The amount of bot clicks can vary hugely, and can account for as much as 50% of all traffic received in some cases, meaning counting these interactions in campaign statistics can be very misleading.
What threats do bot clicks pose to companies’ digital ad budgets and how widespread a problem are they?
In the world of digital marketing, it is likely that, at best, only 15% of a firm’s budget leads to any form of meaningful engagement with their target audience.
A large portion of this waste is due to online spending on digital ads that attract non-human bot activity and, if malicious bot clicks are left unchecked, businesses will continue to waste their budget on non-human clicks that could be deployed on human clicks, thus making the Return on Investment [ROI] much lower.
It is estimated that expenditure on digital advertising exceeded £250 billion in 2020, with more than 21 trillion ads paid for but never seen by humans each year and digital marketing campaigns subject to fraud rates of more than 50%.
Google and Facebook are forecast to account for 71% of the UK’s online advertising market in the near future, and the prevalence of non-human ad clicks adds up to a massive waste of corporate marketing budgets.
Furthermore, the sheer size of the online advertising market tempts criminals into creating technologies to steal from advertisers, fuelling a global problem within the industry.
What purpose do bot clicks serve and why might people take advantage of them?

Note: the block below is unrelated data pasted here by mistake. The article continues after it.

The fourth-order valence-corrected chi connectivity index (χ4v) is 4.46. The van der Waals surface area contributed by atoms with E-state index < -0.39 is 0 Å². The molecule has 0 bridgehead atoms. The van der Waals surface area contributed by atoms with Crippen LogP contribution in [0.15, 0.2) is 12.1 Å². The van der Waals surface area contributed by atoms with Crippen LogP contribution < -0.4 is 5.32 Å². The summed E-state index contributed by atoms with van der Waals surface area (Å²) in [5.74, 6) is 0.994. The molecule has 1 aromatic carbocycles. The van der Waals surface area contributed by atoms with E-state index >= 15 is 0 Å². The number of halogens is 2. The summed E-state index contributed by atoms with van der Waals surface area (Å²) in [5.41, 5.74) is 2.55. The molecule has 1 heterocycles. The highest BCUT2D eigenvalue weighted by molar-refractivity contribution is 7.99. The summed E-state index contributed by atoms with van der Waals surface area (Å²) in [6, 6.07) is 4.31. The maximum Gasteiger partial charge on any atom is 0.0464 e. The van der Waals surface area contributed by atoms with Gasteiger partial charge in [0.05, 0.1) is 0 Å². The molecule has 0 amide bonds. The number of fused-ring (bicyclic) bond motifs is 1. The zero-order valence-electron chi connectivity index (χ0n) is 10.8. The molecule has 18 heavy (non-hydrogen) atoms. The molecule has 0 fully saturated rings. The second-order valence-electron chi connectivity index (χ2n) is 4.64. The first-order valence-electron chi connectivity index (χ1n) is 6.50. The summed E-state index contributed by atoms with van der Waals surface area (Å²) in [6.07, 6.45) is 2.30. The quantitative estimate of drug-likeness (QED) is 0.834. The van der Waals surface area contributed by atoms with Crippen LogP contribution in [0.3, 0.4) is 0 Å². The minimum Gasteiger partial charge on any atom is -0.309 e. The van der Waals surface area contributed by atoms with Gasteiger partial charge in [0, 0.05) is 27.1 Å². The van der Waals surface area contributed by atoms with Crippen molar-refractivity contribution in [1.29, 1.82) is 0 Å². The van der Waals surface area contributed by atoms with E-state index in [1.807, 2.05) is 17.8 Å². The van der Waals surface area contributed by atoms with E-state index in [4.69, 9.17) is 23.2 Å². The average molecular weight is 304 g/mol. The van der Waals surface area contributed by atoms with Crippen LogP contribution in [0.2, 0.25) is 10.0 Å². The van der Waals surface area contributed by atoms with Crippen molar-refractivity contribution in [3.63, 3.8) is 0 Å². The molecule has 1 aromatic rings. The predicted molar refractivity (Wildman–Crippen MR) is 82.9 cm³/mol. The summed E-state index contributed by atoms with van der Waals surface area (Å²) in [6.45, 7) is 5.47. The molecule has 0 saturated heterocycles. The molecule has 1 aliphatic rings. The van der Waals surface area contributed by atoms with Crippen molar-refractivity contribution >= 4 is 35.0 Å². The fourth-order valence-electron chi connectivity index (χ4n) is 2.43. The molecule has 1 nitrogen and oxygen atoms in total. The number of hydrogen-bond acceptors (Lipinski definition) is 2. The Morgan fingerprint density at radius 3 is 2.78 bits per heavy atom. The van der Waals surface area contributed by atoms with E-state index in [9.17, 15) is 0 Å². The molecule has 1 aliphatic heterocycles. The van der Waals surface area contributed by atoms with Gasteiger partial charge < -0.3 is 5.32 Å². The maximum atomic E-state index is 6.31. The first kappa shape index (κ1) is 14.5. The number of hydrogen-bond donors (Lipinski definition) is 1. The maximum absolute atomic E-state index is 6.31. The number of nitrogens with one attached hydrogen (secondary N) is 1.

Some bots are completely benign and should actually be embraced by businesses.
For example, many email systems will use bots to check the validity of a link to a website, and Google will use bots to list a website for search engine rankings.
These bots are positive and should be encouraged, but at the other end of the spectrum are malicious bots that can, for example, masquerade as humans for the purpose of financial fraud.
How does Beacon help to combat the impact of bot clicks and how much of a difference could this make for businesses?
Beacon attempts to firstly detect bots, irrespective of the originating marketing channel, and remove them from campaign analytics and then stop the content from being presented to that bot so that the cost of that ‘wasted click’ is avoided.
We have spent a long time and a lot of effort developing some very special technology that makes Beacon a compelling choice for any organisation wanting to reduce its digital marketing waste, drive better engagement with human visitors, and ultimately improve their ROI.
In what other ways can Beacon help businesses to optimise their digital campaigns?
It is worth noting that reducing ad fraud is just one component in optimising digital campaigns.
By reducing the number of bot clicks, the analytics received are far more accurate, and considerable costs can be saved.
However, this is a means to an end as the goal is to improve the overall digital marketing campaign, for which organisations need to measure only the results of human interactions across all their digital marketing channels.
Once they have this, they can then improve their campaigns by looking at what works and what doesn’t by making comparisons between each ad, channel, piece of content, etc., safe in the knowledge that they are drawing on accurate and independent data.